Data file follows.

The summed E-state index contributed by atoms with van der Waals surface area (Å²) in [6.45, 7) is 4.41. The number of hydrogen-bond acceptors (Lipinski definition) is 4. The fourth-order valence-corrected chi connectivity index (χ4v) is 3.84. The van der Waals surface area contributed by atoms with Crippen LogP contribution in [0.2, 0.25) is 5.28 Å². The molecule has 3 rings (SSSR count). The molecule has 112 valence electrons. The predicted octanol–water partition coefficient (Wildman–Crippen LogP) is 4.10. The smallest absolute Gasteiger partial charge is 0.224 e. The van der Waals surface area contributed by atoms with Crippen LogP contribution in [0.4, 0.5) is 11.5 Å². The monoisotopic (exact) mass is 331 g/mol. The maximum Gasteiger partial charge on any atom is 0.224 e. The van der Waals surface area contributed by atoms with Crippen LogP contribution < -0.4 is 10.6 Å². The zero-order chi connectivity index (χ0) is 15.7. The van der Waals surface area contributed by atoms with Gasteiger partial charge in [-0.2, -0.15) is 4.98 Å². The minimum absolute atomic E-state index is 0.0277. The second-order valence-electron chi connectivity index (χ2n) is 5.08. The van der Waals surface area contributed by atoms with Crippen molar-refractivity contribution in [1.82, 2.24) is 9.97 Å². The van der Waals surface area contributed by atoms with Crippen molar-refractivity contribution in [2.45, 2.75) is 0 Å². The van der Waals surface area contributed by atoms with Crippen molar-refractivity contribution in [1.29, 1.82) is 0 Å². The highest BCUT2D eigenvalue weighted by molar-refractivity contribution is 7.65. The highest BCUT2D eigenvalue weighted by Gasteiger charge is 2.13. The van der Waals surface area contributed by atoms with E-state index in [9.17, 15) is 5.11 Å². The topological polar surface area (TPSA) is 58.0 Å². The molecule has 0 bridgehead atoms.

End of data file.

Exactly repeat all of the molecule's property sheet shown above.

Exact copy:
The summed E-state index contributed by atoms with van der Waals surface area (Å²) in [6.45, 7) is 4.41. The number of hydrogen-bond acceptors (Lipinski definition) is 4. The fourth-order valence-corrected chi connectivity index (χ4v) is 3.84. The van der Waals surface area contributed by atoms with Crippen LogP contribution in [0.2, 0.25) is 5.28 Å². The molecule has 3 rings (SSSR count). The molecule has 112 valence electrons. The predicted octanol–water partition coefficient (Wildman–Crippen LogP) is 4.10. The smallest absolute Gasteiger partial charge is 0.224 e. The van der Waals surface area contributed by atoms with Crippen LogP contribution in [0.4, 0.5) is 11.5 Å². The monoisotopic (exact) mass is 331 g/mol. The maximum Gasteiger partial charge on any atom is 0.224 e. The van der Waals surface area contributed by atoms with Crippen LogP contribution < -0.4 is 10.6 Å². The zero-order chi connectivity index (χ0) is 15.7. The van der Waals surface area contributed by atoms with Gasteiger partial charge in [-0.2, -0.15) is 4.98 Å². The minimum absolute atomic E-state index is 0.0277. The second-order valence-electron chi connectivity index (χ2n) is 5.08. The van der Waals surface area contributed by atoms with Crippen molar-refractivity contribution in [1.82, 2.24) is 9.97 Å². The van der Waals surface area contributed by atoms with Crippen molar-refractivity contribution in [2.45, 2.75) is 0 Å². The van der Waals surface area contributed by atoms with Crippen molar-refractivity contribution in [1.29, 1.82) is 0 Å². The highest BCUT2D eigenvalue weighted by molar-refractivity contribution is 7.65. The highest BCUT2D eigenvalue weighted by Gasteiger charge is 2.13. The van der Waals surface area contributed by atoms with E-state index in [9.17, 15) is 5.11 Å². The topological polar surface area (TPSA) is 58.0 Å². The molecule has 0 bridgehead atoms.